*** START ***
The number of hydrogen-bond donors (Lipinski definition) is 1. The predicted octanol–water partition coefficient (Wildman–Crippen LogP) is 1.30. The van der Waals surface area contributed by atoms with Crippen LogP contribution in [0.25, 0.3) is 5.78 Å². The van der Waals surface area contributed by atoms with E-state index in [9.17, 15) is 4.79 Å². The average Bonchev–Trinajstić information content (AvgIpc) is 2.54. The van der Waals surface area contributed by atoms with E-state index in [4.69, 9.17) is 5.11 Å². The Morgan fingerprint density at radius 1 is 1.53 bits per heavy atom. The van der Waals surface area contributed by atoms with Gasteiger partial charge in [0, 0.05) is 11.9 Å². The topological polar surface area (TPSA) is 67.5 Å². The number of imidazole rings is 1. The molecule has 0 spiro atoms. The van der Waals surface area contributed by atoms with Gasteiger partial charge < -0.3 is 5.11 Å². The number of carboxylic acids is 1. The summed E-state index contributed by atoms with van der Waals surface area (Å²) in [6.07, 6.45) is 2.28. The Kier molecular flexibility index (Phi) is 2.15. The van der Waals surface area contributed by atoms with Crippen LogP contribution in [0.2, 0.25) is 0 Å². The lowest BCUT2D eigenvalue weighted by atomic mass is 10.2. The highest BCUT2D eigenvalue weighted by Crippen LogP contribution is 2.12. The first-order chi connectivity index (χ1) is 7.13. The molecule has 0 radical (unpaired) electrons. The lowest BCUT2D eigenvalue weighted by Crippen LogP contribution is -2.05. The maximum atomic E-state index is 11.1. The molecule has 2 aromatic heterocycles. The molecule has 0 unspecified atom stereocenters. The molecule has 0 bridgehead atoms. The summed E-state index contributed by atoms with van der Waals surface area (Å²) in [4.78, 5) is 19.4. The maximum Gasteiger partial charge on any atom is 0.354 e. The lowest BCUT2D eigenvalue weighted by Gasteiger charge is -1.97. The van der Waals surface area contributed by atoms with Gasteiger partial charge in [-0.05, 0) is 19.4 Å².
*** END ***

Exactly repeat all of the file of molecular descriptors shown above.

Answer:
The number of hydrogen-bond donors (Lipinski definition) is 1. The predicted octanol–water partition coefficient (Wildman–Crippen LogP) is 1.30. The van der Waals surface area contributed by atoms with Crippen LogP contribution in [0.25, 0.3) is 5.78 Å². The van der Waals surface area contributed by atoms with E-state index in [9.17, 15) is 4.79 Å². The average Bonchev–Trinajstić information content (AvgIpc) is 2.54. The van der Waals surface area contributed by atoms with E-state index in [4.69, 9.17) is 5.11 Å². The Morgan fingerprint density at radius 1 is 1.53 bits per heavy atom. The van der Waals surface area contributed by atoms with Gasteiger partial charge in [0, 0.05) is 11.9 Å². The topological polar surface area (TPSA) is 67.5 Å². The number of imidazole rings is 1. The molecule has 0 spiro atoms. The van der Waals surface area contributed by atoms with Gasteiger partial charge < -0.3 is 5.11 Å². The number of carboxylic acids is 1. The summed E-state index contributed by atoms with van der Waals surface area (Å²) in [6.07, 6.45) is 2.28. The Kier molecular flexibility index (Phi) is 2.15. The van der Waals surface area contributed by atoms with Crippen LogP contribution in [0.2, 0.25) is 0 Å². The lowest BCUT2D eigenvalue weighted by atomic mass is 10.2. The highest BCUT2D eigenvalue weighted by Crippen LogP contribution is 2.12. The first-order chi connectivity index (χ1) is 7.13. The molecule has 0 radical (unpaired) electrons. The lowest BCUT2D eigenvalue weighted by Crippen LogP contribution is -2.05. The maximum atomic E-state index is 11.1. The molecule has 2 aromatic heterocycles. The molecule has 0 unspecified atom stereocenters. The molecule has 0 bridgehead atoms. The summed E-state index contributed by atoms with van der Waals surface area (Å²) in [4.78, 5) is 19.4. The maximum Gasteiger partial charge on any atom is 0.354 e. The lowest BCUT2D eigenvalue weighted by Gasteiger charge is -1.97. The van der Waals surface area contributed by atoms with Gasteiger partial charge in [-0.05, 0) is 19.4 Å².